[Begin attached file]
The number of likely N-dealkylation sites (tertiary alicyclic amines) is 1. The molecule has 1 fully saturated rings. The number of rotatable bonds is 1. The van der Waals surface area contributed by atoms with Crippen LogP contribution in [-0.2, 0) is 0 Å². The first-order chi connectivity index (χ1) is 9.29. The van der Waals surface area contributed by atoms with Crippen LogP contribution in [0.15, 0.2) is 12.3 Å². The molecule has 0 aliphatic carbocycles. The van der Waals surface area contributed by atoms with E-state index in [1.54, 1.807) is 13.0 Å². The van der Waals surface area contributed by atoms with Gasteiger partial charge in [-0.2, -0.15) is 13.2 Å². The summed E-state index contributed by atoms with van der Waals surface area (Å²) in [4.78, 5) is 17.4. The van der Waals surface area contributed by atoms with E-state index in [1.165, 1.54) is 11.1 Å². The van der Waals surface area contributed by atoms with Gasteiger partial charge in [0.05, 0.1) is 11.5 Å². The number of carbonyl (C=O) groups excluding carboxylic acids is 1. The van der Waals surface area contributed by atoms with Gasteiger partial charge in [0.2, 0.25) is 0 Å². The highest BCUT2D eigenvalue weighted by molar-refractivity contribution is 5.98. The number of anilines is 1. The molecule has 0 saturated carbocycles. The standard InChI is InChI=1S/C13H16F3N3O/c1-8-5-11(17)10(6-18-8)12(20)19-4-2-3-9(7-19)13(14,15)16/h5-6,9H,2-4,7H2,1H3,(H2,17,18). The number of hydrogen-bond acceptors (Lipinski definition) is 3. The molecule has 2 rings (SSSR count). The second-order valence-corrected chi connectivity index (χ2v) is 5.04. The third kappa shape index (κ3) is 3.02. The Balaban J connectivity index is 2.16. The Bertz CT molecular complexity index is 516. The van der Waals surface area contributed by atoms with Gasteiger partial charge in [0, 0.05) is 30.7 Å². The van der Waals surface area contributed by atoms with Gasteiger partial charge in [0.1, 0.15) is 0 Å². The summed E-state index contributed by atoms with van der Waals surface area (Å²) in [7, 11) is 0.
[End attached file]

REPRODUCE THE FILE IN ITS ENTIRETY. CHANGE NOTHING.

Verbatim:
The number of likely N-dealkylation sites (tertiary alicyclic amines) is 1. The molecule has 1 fully saturated rings. The number of rotatable bonds is 1. The van der Waals surface area contributed by atoms with Crippen LogP contribution in [-0.2, 0) is 0 Å². The first-order chi connectivity index (χ1) is 9.29. The van der Waals surface area contributed by atoms with Crippen LogP contribution in [0.15, 0.2) is 12.3 Å². The molecule has 0 aliphatic carbocycles. The van der Waals surface area contributed by atoms with E-state index in [1.54, 1.807) is 13.0 Å². The van der Waals surface area contributed by atoms with Gasteiger partial charge in [-0.2, -0.15) is 13.2 Å². The summed E-state index contributed by atoms with van der Waals surface area (Å²) in [4.78, 5) is 17.4. The van der Waals surface area contributed by atoms with E-state index in [1.165, 1.54) is 11.1 Å². The van der Waals surface area contributed by atoms with Gasteiger partial charge in [0.05, 0.1) is 11.5 Å². The number of carbonyl (C=O) groups excluding carboxylic acids is 1. The van der Waals surface area contributed by atoms with Gasteiger partial charge in [0.2, 0.25) is 0 Å². The highest BCUT2D eigenvalue weighted by molar-refractivity contribution is 5.98. The number of anilines is 1. The molecule has 0 saturated carbocycles. The standard InChI is InChI=1S/C13H16F3N3O/c1-8-5-11(17)10(6-18-8)12(20)19-4-2-3-9(7-19)13(14,15)16/h5-6,9H,2-4,7H2,1H3,(H2,17,18). The number of hydrogen-bond acceptors (Lipinski definition) is 3. The molecule has 2 rings (SSSR count). The second-order valence-corrected chi connectivity index (χ2v) is 5.04. The third kappa shape index (κ3) is 3.02. The Balaban J connectivity index is 2.16. The Bertz CT molecular complexity index is 516. The van der Waals surface area contributed by atoms with Gasteiger partial charge in [0, 0.05) is 30.7 Å². The van der Waals surface area contributed by atoms with Gasteiger partial charge in [0.1, 0.15) is 0 Å². The summed E-state index contributed by atoms with van der Waals surface area (Å²) in [7, 11) is 0.